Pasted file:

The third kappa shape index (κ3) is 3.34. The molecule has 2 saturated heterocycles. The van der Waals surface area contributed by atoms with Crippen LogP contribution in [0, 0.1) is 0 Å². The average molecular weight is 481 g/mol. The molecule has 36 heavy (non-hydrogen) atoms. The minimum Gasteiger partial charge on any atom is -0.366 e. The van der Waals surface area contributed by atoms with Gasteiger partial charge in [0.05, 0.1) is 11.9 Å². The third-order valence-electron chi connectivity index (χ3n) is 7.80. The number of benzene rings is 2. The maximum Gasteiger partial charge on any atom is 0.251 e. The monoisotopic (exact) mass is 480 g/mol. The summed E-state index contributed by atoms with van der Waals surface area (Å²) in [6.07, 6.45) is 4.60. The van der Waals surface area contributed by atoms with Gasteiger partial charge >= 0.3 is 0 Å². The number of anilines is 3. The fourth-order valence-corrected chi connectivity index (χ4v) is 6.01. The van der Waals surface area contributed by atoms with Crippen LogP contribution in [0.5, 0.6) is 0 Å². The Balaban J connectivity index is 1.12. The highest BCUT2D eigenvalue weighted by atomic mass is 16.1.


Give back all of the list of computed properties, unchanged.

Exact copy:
The third kappa shape index (κ3) is 3.34. The molecule has 2 saturated heterocycles. The van der Waals surface area contributed by atoms with Crippen LogP contribution in [0, 0.1) is 0 Å². The average molecular weight is 481 g/mol. The molecule has 36 heavy (non-hydrogen) atoms. The minimum Gasteiger partial charge on any atom is -0.366 e. The van der Waals surface area contributed by atoms with Gasteiger partial charge in [0.05, 0.1) is 11.9 Å². The third-order valence-electron chi connectivity index (χ3n) is 7.80. The number of benzene rings is 2. The maximum Gasteiger partial charge on any atom is 0.251 e. The monoisotopic (exact) mass is 480 g/mol. The summed E-state index contributed by atoms with van der Waals surface area (Å²) in [6.07, 6.45) is 4.60. The van der Waals surface area contributed by atoms with Gasteiger partial charge >= 0.3 is 0 Å². The number of anilines is 3. The fourth-order valence-corrected chi connectivity index (χ4v) is 6.01. The van der Waals surface area contributed by atoms with Crippen LogP contribution in [0.5, 0.6) is 0 Å². The Balaban J connectivity index is 1.12. The highest BCUT2D eigenvalue weighted by atomic mass is 16.1.